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Date Permissions Signed
Date of Award
Master of Arts (MA)
Abedi, Amir, 1966-
Salazar, Debra J.
Weir, Sara J.
This thesis discusses the impact of a movement's reticulation structures on its ability to sustain mobilization in the presence and absence of political opportunities. It initially focuses on the relationship between the nature of a movement's reticulation structure and the movement's behavior. It goes on to explore specific connections between varied reticulation configurations and specific behaviors they are associated with, based on a detailed comparison between the student movement and women's movement in Iran from 1997 to 2008. This study shows that a movement's reticulation structure will affect its behavior. The student movement employs a hybrid composed of cliques and polycephalous structures, which gives it the ability to respond quickly to opportunities as they arise. In contrast, the women's movement employs a hybrid structure that is segmented, decentralized, and reticulated. This enables the women's movement to utilize an abeyance structure to sustain its activity under longer repression than the student movement.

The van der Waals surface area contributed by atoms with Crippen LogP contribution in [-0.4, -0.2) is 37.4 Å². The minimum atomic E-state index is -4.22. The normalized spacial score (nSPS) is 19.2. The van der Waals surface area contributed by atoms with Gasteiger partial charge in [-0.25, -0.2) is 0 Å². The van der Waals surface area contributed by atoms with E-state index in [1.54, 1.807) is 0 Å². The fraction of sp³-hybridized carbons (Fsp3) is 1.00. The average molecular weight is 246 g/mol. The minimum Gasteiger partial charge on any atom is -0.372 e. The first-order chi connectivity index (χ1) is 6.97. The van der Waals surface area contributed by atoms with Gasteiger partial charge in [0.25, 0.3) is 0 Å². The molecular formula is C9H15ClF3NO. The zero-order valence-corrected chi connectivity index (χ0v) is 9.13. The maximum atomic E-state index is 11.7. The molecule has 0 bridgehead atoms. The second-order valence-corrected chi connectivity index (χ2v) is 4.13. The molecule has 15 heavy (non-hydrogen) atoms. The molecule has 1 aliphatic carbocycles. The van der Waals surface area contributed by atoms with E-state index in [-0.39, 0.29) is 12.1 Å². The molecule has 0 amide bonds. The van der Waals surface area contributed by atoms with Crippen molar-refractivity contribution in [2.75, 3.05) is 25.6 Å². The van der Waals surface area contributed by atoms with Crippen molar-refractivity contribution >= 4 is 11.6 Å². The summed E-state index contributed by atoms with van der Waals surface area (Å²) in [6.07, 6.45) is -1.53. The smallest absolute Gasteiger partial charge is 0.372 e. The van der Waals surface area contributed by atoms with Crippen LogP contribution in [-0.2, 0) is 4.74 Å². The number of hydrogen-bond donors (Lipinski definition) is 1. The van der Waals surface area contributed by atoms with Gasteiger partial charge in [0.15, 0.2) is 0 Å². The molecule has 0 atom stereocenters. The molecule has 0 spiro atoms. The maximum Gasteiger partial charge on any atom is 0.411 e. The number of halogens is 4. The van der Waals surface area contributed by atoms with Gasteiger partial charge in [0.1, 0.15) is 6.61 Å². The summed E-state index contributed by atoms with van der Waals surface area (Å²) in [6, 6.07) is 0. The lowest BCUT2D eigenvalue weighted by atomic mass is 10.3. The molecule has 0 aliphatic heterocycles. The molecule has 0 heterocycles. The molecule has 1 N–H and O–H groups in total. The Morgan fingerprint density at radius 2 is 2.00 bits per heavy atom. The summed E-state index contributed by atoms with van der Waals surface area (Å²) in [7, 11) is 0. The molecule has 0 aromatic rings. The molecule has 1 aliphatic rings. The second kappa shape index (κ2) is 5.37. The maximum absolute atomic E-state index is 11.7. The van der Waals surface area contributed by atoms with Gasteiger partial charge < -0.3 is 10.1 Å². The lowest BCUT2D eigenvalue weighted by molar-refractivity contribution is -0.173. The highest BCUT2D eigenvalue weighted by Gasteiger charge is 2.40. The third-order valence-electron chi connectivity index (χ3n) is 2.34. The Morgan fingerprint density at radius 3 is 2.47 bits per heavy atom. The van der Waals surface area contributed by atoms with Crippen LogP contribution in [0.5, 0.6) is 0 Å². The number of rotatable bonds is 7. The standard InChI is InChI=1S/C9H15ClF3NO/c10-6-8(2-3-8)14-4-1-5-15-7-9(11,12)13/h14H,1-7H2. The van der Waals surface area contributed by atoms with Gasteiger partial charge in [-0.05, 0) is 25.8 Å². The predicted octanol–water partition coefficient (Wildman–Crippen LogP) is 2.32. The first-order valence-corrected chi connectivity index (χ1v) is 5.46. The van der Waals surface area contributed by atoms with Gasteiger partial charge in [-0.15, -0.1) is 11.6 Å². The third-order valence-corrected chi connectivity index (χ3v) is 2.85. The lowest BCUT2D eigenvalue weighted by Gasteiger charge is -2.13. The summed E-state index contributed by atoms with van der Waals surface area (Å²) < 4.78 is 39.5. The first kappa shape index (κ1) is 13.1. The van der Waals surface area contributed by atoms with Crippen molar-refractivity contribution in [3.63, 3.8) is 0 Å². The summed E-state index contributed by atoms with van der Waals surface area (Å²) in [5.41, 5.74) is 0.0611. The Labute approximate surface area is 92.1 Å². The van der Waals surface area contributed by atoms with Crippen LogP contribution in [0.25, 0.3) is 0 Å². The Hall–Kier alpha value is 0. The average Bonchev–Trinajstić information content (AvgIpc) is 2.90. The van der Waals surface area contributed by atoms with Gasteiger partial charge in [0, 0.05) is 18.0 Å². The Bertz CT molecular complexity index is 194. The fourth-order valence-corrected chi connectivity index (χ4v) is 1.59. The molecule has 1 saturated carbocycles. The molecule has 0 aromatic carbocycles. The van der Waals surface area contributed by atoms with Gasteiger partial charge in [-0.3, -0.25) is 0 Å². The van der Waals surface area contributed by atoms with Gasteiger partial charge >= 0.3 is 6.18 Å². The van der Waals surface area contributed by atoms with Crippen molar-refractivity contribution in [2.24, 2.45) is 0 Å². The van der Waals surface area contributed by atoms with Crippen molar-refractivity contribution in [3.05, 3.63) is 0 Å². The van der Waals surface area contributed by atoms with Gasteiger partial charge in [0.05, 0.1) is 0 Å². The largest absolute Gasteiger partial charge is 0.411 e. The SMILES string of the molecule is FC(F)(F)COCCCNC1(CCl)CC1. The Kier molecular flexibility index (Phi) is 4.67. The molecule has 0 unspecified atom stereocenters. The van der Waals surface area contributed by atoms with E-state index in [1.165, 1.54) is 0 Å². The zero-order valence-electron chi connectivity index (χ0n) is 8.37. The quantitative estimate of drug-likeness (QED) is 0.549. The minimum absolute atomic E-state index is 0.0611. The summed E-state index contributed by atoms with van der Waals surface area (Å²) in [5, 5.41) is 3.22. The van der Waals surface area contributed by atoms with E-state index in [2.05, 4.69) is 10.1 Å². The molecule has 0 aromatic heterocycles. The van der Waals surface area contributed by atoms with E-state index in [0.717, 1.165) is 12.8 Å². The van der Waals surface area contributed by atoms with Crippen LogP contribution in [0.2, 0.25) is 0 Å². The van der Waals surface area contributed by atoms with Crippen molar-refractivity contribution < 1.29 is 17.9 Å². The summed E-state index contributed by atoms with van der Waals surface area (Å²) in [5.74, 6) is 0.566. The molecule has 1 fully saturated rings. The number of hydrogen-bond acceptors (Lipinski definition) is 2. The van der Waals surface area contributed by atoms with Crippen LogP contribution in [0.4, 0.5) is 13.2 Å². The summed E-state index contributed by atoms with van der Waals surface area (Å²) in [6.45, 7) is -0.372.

Western Washington University
Copying of this thesis in whole or in part is allowable only for scholarly purposes. It is understood, however, that any copying or publication of this thesis for commercial purposes, or for financial gain, shall not be allowed without the author's written permission.
Assoudeh, Eliot, "The impact of reticulation on a movement's ability to sustain mobilization in the presence and absence of opportunities" (2010). WWU Graduate School Collection. 77.